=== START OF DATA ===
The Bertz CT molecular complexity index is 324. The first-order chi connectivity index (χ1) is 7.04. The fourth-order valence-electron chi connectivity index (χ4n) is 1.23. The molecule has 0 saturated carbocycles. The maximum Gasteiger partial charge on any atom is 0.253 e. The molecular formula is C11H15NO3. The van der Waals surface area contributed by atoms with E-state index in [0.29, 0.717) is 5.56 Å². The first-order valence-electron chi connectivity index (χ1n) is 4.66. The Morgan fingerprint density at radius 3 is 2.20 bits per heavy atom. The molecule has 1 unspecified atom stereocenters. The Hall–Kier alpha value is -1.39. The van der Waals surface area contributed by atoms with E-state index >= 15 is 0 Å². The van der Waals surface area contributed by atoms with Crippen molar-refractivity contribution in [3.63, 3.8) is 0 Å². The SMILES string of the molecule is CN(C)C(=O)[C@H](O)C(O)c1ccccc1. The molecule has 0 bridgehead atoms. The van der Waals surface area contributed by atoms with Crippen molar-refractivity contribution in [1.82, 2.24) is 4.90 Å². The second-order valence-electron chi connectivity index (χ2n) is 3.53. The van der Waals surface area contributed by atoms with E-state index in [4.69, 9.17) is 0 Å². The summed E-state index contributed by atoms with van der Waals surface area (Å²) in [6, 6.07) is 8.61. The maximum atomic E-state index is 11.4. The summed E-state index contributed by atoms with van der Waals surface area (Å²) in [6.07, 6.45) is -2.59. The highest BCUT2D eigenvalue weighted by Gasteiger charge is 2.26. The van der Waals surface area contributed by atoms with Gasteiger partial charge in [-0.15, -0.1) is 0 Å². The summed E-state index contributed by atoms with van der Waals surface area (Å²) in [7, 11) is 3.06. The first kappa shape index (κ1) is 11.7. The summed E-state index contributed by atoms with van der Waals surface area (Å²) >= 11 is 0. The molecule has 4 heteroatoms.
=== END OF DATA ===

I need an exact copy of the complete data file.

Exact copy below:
The Bertz CT molecular complexity index is 324. The first-order chi connectivity index (χ1) is 7.04. The fourth-order valence-electron chi connectivity index (χ4n) is 1.23. The molecule has 0 saturated carbocycles. The maximum Gasteiger partial charge on any atom is 0.253 e. The molecular formula is C11H15NO3. The van der Waals surface area contributed by atoms with E-state index in [0.29, 0.717) is 5.56 Å². The first-order valence-electron chi connectivity index (χ1n) is 4.66. The Morgan fingerprint density at radius 3 is 2.20 bits per heavy atom. The molecule has 1 unspecified atom stereocenters. The Hall–Kier alpha value is -1.39. The van der Waals surface area contributed by atoms with E-state index >= 15 is 0 Å². The van der Waals surface area contributed by atoms with Crippen molar-refractivity contribution in [3.63, 3.8) is 0 Å². The SMILES string of the molecule is CN(C)C(=O)[C@H](O)C(O)c1ccccc1. The molecule has 0 bridgehead atoms. The van der Waals surface area contributed by atoms with Crippen molar-refractivity contribution in [1.82, 2.24) is 4.90 Å². The second-order valence-electron chi connectivity index (χ2n) is 3.53. The van der Waals surface area contributed by atoms with E-state index in [4.69, 9.17) is 0 Å². The summed E-state index contributed by atoms with van der Waals surface area (Å²) in [6, 6.07) is 8.61. The maximum atomic E-state index is 11.4. The summed E-state index contributed by atoms with van der Waals surface area (Å²) in [6.07, 6.45) is -2.59. The highest BCUT2D eigenvalue weighted by Gasteiger charge is 2.26. The van der Waals surface area contributed by atoms with Gasteiger partial charge in [-0.15, -0.1) is 0 Å². The summed E-state index contributed by atoms with van der Waals surface area (Å²) in [7, 11) is 3.06. The first kappa shape index (κ1) is 11.7. The summed E-state index contributed by atoms with van der Waals surface area (Å²) >= 11 is 0. The molecule has 4 heteroatoms.